BANG! and other secrets of the Canadian Army

BANG! and other secrets of the Canadian Army

You don't need a bunch of fancy ammunition to make a mean fighting force.

THIS IS MY RIFLE: Yes, Elizabeth Stevenson, artist and architect, was a trained sniper in an elite corps of the Canadian military. This is not Photoshop.

The Canadian Army is a reasonably well-dressed, well-fed, well-housed, and — for the most part — a well-equipped fighting force. We did, however, find ourselves occasionally rather short on ammunition when sent out to play. War games are an always popular way to while away a few hours in any infantry unit, and the Queen's Own Foot Soldiers, the elite Grenadier Guard, were no different. We learned to dig holes ("trenches" — WWII was a long time ago, but I guess some things never go out of style), guard said trenches (if you've ever wanted to whisper, "Who goes there?" in the middle of the night, then this is the game for you), and, if provoked, storm the other team's trenches; a somewhat random activity that entailed much running amok and shooting of blanks.

Before setting off into the field, we would usually each be issued a few magazines of these blanks. But one day the battalion was neglected by our Ordnance Corps, and each soldier was only given 30 rounds or so. Should you have been obliged to fire an automatic rifle at any point in your life, you'll know that 30 rounds will last you about 1.8 seconds, or less, if you've got an itchy trigger finger. To remedy this HQ oversight, our always resourceful leaders convened in a quickie field summit and emerged minutes later with their orders: the expression of a verbal offensive in the assault vector, thereby rendering targets instantly deceased, as though they had actually been shot by real blanks.

We were told to shout, "BANG!"

This seemed like a good, and economical solution to our ammo shortage, or at least until the barrage began.

Crashing through the underbrush, I could hear my fellow soldiers attacking on both flanks, firing tentatively at first ("uh … bang?"), then more and more gleefully, as the 10-year-old cowboy and/or indian resurfaced. "BANG!" soon echoed throughout the woods, or, alternately, "BANGBANGBANG" if weapons had been set on automatic mode.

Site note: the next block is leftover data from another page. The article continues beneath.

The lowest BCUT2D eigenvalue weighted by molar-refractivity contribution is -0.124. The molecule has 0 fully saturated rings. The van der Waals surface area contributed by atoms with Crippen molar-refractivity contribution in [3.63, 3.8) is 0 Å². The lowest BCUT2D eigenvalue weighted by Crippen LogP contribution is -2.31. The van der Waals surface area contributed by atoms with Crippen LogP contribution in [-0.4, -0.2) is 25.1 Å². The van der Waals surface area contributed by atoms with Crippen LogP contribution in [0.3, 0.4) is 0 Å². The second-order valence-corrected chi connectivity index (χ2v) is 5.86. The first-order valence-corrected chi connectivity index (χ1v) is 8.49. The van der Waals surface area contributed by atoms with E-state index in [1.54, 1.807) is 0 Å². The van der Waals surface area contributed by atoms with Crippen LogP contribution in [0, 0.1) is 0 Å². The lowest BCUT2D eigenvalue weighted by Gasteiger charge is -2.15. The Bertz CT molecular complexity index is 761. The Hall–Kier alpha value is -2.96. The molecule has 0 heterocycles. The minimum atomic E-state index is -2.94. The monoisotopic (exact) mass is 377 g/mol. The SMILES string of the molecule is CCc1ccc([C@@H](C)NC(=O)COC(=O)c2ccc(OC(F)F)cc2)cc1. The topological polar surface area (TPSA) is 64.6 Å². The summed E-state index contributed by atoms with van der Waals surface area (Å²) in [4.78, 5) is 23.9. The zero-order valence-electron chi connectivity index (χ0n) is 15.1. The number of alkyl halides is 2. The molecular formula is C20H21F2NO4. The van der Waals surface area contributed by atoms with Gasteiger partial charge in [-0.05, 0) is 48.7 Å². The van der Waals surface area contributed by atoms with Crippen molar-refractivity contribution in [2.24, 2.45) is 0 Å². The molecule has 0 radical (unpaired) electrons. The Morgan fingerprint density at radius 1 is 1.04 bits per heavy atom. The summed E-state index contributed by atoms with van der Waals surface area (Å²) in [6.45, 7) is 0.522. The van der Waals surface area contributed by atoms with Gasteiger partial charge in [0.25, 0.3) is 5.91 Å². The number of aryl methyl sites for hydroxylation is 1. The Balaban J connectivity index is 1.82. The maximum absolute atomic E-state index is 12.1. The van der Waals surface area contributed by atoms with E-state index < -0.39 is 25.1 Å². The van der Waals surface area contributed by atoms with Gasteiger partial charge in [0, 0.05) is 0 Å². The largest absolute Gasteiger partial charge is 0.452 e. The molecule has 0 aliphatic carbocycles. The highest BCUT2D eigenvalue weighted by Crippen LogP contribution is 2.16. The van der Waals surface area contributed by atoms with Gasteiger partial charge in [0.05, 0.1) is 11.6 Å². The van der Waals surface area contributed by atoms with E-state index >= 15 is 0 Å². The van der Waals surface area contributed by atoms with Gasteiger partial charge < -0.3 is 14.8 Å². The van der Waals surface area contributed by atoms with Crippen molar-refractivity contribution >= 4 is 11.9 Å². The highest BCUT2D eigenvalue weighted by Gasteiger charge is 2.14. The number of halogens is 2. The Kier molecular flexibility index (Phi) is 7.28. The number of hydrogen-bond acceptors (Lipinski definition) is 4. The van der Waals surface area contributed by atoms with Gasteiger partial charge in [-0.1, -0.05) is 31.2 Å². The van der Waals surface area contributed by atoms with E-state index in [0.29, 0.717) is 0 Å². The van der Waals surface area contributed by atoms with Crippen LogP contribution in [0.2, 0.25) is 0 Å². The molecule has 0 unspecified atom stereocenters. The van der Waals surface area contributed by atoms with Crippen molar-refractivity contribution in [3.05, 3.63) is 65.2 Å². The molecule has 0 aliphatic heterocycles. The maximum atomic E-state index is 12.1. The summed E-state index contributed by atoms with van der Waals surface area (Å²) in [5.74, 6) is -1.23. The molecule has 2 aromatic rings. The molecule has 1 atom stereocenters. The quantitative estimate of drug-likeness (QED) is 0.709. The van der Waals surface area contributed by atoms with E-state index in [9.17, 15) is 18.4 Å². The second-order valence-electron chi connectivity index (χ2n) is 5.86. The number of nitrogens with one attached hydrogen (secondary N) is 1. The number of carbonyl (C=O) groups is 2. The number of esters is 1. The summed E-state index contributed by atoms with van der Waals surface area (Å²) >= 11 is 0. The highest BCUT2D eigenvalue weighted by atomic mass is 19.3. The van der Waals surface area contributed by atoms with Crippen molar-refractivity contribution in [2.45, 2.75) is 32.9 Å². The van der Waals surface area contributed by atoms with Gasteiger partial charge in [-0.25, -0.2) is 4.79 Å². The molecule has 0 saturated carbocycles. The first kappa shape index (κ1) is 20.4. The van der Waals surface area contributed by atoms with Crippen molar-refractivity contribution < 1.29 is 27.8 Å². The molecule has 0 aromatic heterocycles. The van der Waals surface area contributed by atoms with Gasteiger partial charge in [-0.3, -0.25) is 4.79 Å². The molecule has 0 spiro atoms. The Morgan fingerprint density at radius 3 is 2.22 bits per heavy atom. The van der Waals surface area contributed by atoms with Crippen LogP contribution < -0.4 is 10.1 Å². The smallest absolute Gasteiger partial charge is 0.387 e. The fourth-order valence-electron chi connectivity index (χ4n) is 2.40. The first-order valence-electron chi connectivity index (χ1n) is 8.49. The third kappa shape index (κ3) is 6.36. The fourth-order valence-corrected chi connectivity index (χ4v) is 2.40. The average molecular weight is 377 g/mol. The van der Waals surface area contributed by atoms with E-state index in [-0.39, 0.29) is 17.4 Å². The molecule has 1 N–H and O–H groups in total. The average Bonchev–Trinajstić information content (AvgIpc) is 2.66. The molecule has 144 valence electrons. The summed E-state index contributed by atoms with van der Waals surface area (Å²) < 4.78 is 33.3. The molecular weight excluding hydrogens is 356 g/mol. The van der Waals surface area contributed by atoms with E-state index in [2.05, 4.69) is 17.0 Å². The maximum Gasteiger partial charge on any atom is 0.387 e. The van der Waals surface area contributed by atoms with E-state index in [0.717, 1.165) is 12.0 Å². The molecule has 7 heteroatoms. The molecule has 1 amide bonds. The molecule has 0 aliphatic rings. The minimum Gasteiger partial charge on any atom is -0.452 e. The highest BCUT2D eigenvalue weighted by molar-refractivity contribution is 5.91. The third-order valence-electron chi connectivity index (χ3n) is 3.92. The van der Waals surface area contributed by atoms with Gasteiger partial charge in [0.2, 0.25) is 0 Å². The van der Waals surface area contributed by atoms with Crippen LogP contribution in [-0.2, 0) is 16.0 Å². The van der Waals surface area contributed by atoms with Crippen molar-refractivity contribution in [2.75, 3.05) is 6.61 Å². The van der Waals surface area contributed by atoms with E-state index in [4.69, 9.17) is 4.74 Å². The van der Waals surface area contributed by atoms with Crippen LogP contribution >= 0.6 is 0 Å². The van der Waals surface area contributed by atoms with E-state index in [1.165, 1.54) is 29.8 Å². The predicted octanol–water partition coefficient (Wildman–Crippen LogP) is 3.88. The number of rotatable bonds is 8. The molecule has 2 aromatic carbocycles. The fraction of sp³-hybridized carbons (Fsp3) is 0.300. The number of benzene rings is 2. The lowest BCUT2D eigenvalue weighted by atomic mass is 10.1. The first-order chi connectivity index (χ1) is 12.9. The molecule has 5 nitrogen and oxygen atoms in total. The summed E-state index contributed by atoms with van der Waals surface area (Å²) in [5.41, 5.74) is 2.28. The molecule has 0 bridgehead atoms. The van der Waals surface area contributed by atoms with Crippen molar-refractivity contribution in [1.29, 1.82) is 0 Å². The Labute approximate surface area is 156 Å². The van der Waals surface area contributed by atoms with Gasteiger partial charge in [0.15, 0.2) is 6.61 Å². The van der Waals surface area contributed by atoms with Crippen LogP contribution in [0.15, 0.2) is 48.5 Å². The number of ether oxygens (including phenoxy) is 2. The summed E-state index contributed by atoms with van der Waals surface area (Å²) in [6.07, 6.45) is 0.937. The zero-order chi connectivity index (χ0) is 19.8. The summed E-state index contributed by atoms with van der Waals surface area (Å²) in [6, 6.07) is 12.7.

I took aim at a particularly obvious opponent, who had carelessly positioned himself in front of a sun-bleached rock wall, evidently having forgotten he was in full fighting order: resplendent in in gaudy forest camouflage complete with shrubbery-sprouting helmet. When he was clearly in my sights, I hollered "BANG!" as authoritatively as I could muster with my own foliage coiffure tickling my nose. There was a pause, and I peered through the underbrush, watching him as he looked frantically up and down and to each side, apparently surprised to have been picked off so easily. Instinctively, he lifted each arm and inspected his midsection, appeared to contemplate his narrow escape for a moment, and then shouted in the wrong direction, "You missed!"

I certainly had not — being trained as a sniper, I was a crack shot — so I bellowed firmly back, "No way! I got you!"

Insultingly underestimating my skill, he responded, "Negative! You missed!"

"I hit you right in the chest!"



"You missed again!"

"BLOW ME!" This digression did nothing for my cover, and I soon heard, from about 50 meters to my left, "BANG!" Whirling around, I beheld Private DePommier's head poking above a fallen tree trunk, weapon pointed straight at my own chest.

"BANG Stevenson! I got you!" he called.

"You missed!" I screamed back, terribly frustrated. If my man wasn't going down, there was no way I was going to be left out of all the fun.

"BANG! I at least got your arm!" DePommier shouted again, now joined by the unmistakable jaunty cap and pie plate-sized ears of my sadistic Master Corporal, some little acne-scarred punk kid who used to work at a gas station in Southwestern Ontario but is all grown up now and ready to kill some … Germans? Arabs? Women? It seemed that Master Corporal McLean had decided, upon our introduction, that he wasn't a fan of the Army's affirmative action program, especially when one of the affirmative acts was in his section. Our relationship had not yet managed to develop past that point.